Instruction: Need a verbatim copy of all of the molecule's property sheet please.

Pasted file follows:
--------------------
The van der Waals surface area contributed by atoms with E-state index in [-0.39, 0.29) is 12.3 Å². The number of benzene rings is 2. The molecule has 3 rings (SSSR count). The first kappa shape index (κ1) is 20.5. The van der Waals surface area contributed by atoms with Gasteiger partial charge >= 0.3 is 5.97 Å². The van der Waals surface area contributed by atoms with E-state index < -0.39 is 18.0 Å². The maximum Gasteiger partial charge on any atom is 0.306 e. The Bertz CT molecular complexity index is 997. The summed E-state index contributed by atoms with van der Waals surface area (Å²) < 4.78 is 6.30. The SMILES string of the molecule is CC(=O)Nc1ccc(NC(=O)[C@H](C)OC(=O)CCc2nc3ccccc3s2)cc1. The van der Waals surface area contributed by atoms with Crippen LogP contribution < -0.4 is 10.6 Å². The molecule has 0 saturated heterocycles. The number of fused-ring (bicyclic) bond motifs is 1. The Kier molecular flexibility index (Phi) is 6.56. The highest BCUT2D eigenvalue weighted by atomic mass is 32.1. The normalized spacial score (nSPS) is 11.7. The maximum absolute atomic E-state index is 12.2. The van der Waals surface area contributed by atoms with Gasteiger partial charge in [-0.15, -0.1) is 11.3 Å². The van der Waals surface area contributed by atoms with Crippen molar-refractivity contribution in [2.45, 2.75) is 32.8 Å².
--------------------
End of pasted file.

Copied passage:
The van der Waals surface area contributed by atoms with E-state index in [-0.39, 0.29) is 12.3 Å². The number of benzene rings is 2. The molecule has 3 rings (SSSR count). The first kappa shape index (κ1) is 20.5. The van der Waals surface area contributed by atoms with Gasteiger partial charge >= 0.3 is 5.97 Å². The van der Waals surface area contributed by atoms with E-state index < -0.39 is 18.0 Å². The maximum Gasteiger partial charge on any atom is 0.306 e. The Bertz CT molecular complexity index is 997. The summed E-state index contributed by atoms with van der Waals surface area (Å²) < 4.78 is 6.30. The SMILES string of the molecule is CC(=O)Nc1ccc(NC(=O)[C@H](C)OC(=O)CCc2nc3ccccc3s2)cc1. The van der Waals surface area contributed by atoms with Crippen LogP contribution < -0.4 is 10.6 Å². The molecule has 0 saturated heterocycles. The number of fused-ring (bicyclic) bond motifs is 1. The Kier molecular flexibility index (Phi) is 6.56. The highest BCUT2D eigenvalue weighted by atomic mass is 32.1. The normalized spacial score (nSPS) is 11.7. The maximum absolute atomic E-state index is 12.2. The van der Waals surface area contributed by atoms with Gasteiger partial charge in [-0.15, -0.1) is 11.3 Å². The van der Waals surface area contributed by atoms with Crippen molar-refractivity contribution in [2.45, 2.75) is 32.8 Å².